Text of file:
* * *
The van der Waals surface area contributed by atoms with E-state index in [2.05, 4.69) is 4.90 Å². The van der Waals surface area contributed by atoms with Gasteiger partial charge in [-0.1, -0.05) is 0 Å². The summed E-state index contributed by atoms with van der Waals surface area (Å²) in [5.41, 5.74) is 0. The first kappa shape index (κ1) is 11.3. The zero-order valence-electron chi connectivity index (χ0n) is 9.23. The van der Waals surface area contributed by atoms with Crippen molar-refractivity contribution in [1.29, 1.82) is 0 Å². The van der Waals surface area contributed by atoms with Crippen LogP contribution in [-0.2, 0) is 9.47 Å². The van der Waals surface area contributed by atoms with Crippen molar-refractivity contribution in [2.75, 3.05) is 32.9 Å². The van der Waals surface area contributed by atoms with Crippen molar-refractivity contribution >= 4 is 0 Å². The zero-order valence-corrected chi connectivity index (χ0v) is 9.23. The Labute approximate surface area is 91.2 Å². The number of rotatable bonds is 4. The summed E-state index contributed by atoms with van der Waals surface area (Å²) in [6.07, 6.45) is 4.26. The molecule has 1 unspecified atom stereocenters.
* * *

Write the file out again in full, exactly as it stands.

The van der Waals surface area contributed by atoms with E-state index in [2.05, 4.69) is 4.90 Å². The van der Waals surface area contributed by atoms with Gasteiger partial charge in [-0.1, -0.05) is 0 Å². The summed E-state index contributed by atoms with van der Waals surface area (Å²) in [5.41, 5.74) is 0. The first kappa shape index (κ1) is 11.3. The zero-order valence-electron chi connectivity index (χ0n) is 9.23. The van der Waals surface area contributed by atoms with Crippen molar-refractivity contribution in [1.29, 1.82) is 0 Å². The van der Waals surface area contributed by atoms with Crippen LogP contribution in [-0.2, 0) is 9.47 Å². The van der Waals surface area contributed by atoms with Crippen molar-refractivity contribution in [2.75, 3.05) is 32.9 Å². The van der Waals surface area contributed by atoms with Crippen molar-refractivity contribution >= 4 is 0 Å². The zero-order valence-corrected chi connectivity index (χ0v) is 9.23. The Labute approximate surface area is 91.2 Å². The number of rotatable bonds is 4. The summed E-state index contributed by atoms with van der Waals surface area (Å²) in [6.07, 6.45) is 4.26. The molecule has 1 unspecified atom stereocenters.